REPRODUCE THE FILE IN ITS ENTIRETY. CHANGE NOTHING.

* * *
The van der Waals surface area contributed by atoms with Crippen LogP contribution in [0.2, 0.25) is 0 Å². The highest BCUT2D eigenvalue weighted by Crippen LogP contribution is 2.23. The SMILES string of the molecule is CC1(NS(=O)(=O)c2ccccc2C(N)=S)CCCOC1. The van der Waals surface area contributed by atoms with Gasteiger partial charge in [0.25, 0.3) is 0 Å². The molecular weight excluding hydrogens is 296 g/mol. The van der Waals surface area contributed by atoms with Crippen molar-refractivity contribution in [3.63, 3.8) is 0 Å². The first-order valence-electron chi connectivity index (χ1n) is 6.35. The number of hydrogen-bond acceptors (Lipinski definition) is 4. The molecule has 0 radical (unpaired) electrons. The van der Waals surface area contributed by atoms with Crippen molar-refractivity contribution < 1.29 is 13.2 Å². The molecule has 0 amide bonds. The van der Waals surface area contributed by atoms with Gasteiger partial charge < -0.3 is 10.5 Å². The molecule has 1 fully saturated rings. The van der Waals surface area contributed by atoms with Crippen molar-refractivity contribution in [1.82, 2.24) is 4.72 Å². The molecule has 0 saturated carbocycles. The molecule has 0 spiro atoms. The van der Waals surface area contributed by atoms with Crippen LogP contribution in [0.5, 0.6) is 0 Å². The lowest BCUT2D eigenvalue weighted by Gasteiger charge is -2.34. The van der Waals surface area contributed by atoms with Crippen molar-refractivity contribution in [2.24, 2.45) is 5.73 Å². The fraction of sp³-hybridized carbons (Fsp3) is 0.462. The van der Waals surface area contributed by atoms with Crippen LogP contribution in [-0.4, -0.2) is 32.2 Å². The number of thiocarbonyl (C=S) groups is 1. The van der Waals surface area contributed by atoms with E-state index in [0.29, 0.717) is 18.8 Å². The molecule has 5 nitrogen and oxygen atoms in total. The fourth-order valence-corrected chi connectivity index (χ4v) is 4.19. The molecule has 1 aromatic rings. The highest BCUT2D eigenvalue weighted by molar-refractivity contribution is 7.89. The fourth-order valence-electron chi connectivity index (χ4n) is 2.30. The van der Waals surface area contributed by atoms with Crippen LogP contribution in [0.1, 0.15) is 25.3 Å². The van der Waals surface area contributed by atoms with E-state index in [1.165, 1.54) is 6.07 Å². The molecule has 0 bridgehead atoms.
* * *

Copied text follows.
The van der Waals surface area contributed by atoms with Crippen LogP contribution in [0.2, 0.25) is 0 Å². The highest BCUT2D eigenvalue weighted by Crippen LogP contribution is 2.23. The SMILES string of the molecule is CC1(NS(=O)(=O)c2ccccc2C(N)=S)CCCOC1. The van der Waals surface area contributed by atoms with Gasteiger partial charge in [0.25, 0.3) is 0 Å². The molecular weight excluding hydrogens is 296 g/mol. The van der Waals surface area contributed by atoms with Crippen molar-refractivity contribution in [3.63, 3.8) is 0 Å². The first-order valence-electron chi connectivity index (χ1n) is 6.35. The number of hydrogen-bond acceptors (Lipinski definition) is 4. The molecule has 0 radical (unpaired) electrons. The van der Waals surface area contributed by atoms with Crippen molar-refractivity contribution < 1.29 is 13.2 Å². The molecule has 0 amide bonds. The van der Waals surface area contributed by atoms with Gasteiger partial charge < -0.3 is 10.5 Å². The molecule has 1 fully saturated rings. The van der Waals surface area contributed by atoms with Crippen molar-refractivity contribution in [1.82, 2.24) is 4.72 Å². The molecule has 0 saturated carbocycles. The molecule has 0 spiro atoms. The van der Waals surface area contributed by atoms with Crippen LogP contribution in [0.5, 0.6) is 0 Å². The lowest BCUT2D eigenvalue weighted by Gasteiger charge is -2.34. The van der Waals surface area contributed by atoms with Crippen molar-refractivity contribution in [2.24, 2.45) is 5.73 Å². The fraction of sp³-hybridized carbons (Fsp3) is 0.462. The van der Waals surface area contributed by atoms with Crippen LogP contribution in [-0.4, -0.2) is 32.2 Å². The number of thiocarbonyl (C=S) groups is 1. The van der Waals surface area contributed by atoms with E-state index in [0.29, 0.717) is 18.8 Å². The molecule has 5 nitrogen and oxygen atoms in total. The fourth-order valence-corrected chi connectivity index (χ4v) is 4.19. The molecule has 1 aromatic rings. The highest BCUT2D eigenvalue weighted by molar-refractivity contribution is 7.89. The fourth-order valence-electron chi connectivity index (χ4n) is 2.30. The van der Waals surface area contributed by atoms with Crippen LogP contribution in [0.1, 0.15) is 25.3 Å². The van der Waals surface area contributed by atoms with E-state index in [1.165, 1.54) is 6.07 Å². The molecule has 0 bridgehead atoms.